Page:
Studies also support other low-cost paths to affordability and sustainability such as inclusionary zoning in costly markets and opportunity to purchase laws for manufactured housing communities, which help keep costs down and make homeownership both more affordable and more stable. We need to better articulate the case for affordable homeownership, deflate the argument that low-income communities caused the housing crisis, and scale policies and strategies that work. The media, quite simply, needs to let that story get out.
(Photo by Flickr user bhautikjoshi, CC BY-NC-ND 2.0)
There is so much bias that needs to be worked through in this post, I’m not sure where to begin.
Let’s start here: if anyone, regardless of income or race, buys a home with little or no money down, and then faces a loss of the home’s value, that person did not lose wealth; they accumulated more debt than they signed up for. Let’s not forget that the majority of us buy homes with a mortgage—this isn’t buying a gold coin with cash and then setting it in a safe deposit box. Buying a home is really using a small amount of collateral to take on risk in the form of the largest amount of debt we will ever endure, albeit with some added benefits over renting.
It is surely true that low-income and minority homeowners were disproportionately affected by the housing bust, and a WaPo article from a year or two ago does a pretty good job theorizing on why places like Prince George’s County, Maryland, failed to regain the home values lost in the recession (unlike its neighboring counties). A sad reality is that our history of redlining lives on today—we may not deny homeownership to Blacks in areas of opportunity, but the housing market in predominantly Black neighborhoods is limited because of that legacy. And, when you have a limited market for a product, of any kind, its value is therefore also limited. This is not something that can be fixed by making loans more available. This is the result of a centuries-old tree that must be uprooted.
I agree that suffering through foreclosure is a terrible thing, and it’s unfortunate that many families who were suckered into bad loans are living with the consequences of mortgage exploitation. And, yes, many of those families continue to rent to this day. But, this blanket assumption that homeownership should be the goal for families across the needs spectrum is fraught with problems.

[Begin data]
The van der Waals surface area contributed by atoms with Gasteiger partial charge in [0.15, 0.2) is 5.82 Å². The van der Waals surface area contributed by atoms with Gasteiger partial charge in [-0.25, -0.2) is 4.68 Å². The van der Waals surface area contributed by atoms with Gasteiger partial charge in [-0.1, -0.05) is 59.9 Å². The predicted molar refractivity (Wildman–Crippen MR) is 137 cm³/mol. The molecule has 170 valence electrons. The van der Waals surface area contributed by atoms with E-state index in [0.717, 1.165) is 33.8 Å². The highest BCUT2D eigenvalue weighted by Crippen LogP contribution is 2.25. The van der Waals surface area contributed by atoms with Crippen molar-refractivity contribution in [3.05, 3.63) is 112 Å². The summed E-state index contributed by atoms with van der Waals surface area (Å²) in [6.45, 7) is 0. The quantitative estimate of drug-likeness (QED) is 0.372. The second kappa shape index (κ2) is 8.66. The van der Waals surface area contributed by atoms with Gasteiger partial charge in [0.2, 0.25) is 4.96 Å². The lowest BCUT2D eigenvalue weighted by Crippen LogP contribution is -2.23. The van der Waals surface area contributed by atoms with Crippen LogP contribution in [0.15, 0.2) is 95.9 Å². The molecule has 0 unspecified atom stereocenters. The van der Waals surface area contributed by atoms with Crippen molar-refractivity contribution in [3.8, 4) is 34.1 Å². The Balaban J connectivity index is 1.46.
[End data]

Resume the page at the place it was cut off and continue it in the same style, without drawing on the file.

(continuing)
Working in housing policy, I have seen this predicament over and over again, that people say they want to own a home because it’s what they’ve been taught will give them freedom. But, how can I be convinced that it is freedom for an elderly widow to own a home that she cannot physically maintain, nor afford to pay someone else to maintain? Would renting not be more advantageous to her? How is it freedom to put a single mother of young children into a home with a yard for which she has no time to mow, when a well-maintained neighborhood park would better serve her needs? And how much worse is it, then, when a low-income family decides to sell a home but cannot because they have not built up enough equity to do so, in part because the pool of eligible buyers is so small?
If anything, we have done a bang-up job of stigmatizing renting, to the demise of both people and communities. We teach people that landlords are evil, money-hungry bloodsuckers with no regard for human life. We teach people that renters themselves are evil with no interest in civic or community engagement. We teach people that renting offers us nothing in return for our rent checks.
I could go on, but the broader point is this: homeownership is an answer for some, but not for all. Not even for all who think it is the answer.
P.S. – I’m not sure where this argument came from that “low-income communities caused the housing crisis.” I’ve literally never heard this articulated before.
Ownership doesn’t always mean detached single family home ownership. The ownership rate in Italy is higher than the U.S. but that comes in the form of apartment buildings, not detached homes.